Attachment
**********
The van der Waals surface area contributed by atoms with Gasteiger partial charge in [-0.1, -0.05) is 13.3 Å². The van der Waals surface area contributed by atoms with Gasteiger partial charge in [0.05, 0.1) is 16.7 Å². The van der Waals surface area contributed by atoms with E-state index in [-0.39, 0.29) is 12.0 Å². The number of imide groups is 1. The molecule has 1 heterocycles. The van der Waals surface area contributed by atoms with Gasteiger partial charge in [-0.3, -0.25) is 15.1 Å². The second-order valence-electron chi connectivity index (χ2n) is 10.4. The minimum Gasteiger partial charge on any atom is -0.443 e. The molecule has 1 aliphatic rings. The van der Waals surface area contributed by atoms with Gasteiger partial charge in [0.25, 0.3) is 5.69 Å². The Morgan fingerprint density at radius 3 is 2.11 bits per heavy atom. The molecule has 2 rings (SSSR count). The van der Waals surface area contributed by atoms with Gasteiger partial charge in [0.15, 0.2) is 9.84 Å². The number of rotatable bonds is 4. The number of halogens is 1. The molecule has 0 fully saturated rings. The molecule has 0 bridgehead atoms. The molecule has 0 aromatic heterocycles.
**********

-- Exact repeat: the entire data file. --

The van der Waals surface area contributed by atoms with Gasteiger partial charge in [-0.1, -0.05) is 13.3 Å². The van der Waals surface area contributed by atoms with Gasteiger partial charge in [0.05, 0.1) is 16.7 Å². The van der Waals surface area contributed by atoms with E-state index in [-0.39, 0.29) is 12.0 Å². The number of imide groups is 1. The molecule has 1 heterocycles. The van der Waals surface area contributed by atoms with Gasteiger partial charge in [-0.3, -0.25) is 15.1 Å². The second-order valence-electron chi connectivity index (χ2n) is 10.4. The minimum Gasteiger partial charge on any atom is -0.443 e. The molecule has 1 aliphatic rings. The van der Waals surface area contributed by atoms with Gasteiger partial charge in [0.25, 0.3) is 5.69 Å². The Morgan fingerprint density at radius 3 is 2.11 bits per heavy atom. The molecule has 2 rings (SSSR count). The van der Waals surface area contributed by atoms with Gasteiger partial charge in [0.15, 0.2) is 9.84 Å². The number of rotatable bonds is 4. The number of halogens is 1. The molecule has 0 fully saturated rings. The molecule has 0 bridgehead atoms. The molecule has 0 aromatic heterocycles.